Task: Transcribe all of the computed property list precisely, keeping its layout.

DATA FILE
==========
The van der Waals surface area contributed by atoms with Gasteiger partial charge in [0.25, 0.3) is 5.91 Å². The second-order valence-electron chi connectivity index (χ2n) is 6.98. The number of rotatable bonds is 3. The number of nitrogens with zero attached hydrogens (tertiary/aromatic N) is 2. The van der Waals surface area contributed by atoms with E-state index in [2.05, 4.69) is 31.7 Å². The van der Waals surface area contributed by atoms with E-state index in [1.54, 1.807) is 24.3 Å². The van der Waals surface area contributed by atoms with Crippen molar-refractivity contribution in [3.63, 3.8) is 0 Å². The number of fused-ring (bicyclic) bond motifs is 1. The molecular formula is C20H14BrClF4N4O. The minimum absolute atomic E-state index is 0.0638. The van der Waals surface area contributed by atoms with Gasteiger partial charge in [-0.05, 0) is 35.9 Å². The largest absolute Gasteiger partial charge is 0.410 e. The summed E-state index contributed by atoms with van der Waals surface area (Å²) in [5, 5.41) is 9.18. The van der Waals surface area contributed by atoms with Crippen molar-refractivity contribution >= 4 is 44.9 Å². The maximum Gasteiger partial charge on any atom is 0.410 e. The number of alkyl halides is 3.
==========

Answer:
The van der Waals surface area contributed by atoms with Gasteiger partial charge in [0.25, 0.3) is 5.91 Å². The second-order valence-electron chi connectivity index (χ2n) is 6.98. The number of rotatable bonds is 3. The number of nitrogens with zero attached hydrogens (tertiary/aromatic N) is 2. The van der Waals surface area contributed by atoms with E-state index in [2.05, 4.69) is 31.7 Å². The van der Waals surface area contributed by atoms with E-state index in [1.54, 1.807) is 24.3 Å². The van der Waals surface area contributed by atoms with Crippen molar-refractivity contribution in [3.63, 3.8) is 0 Å². The number of fused-ring (bicyclic) bond motifs is 1. The molecular formula is C20H14BrClF4N4O. The minimum absolute atomic E-state index is 0.0638. The van der Waals surface area contributed by atoms with Gasteiger partial charge in [-0.05, 0) is 35.9 Å². The largest absolute Gasteiger partial charge is 0.410 e. The summed E-state index contributed by atoms with van der Waals surface area (Å²) in [5, 5.41) is 9.18. The van der Waals surface area contributed by atoms with Crippen molar-refractivity contribution >= 4 is 44.9 Å². The maximum Gasteiger partial charge on any atom is 0.410 e. The number of alkyl halides is 3.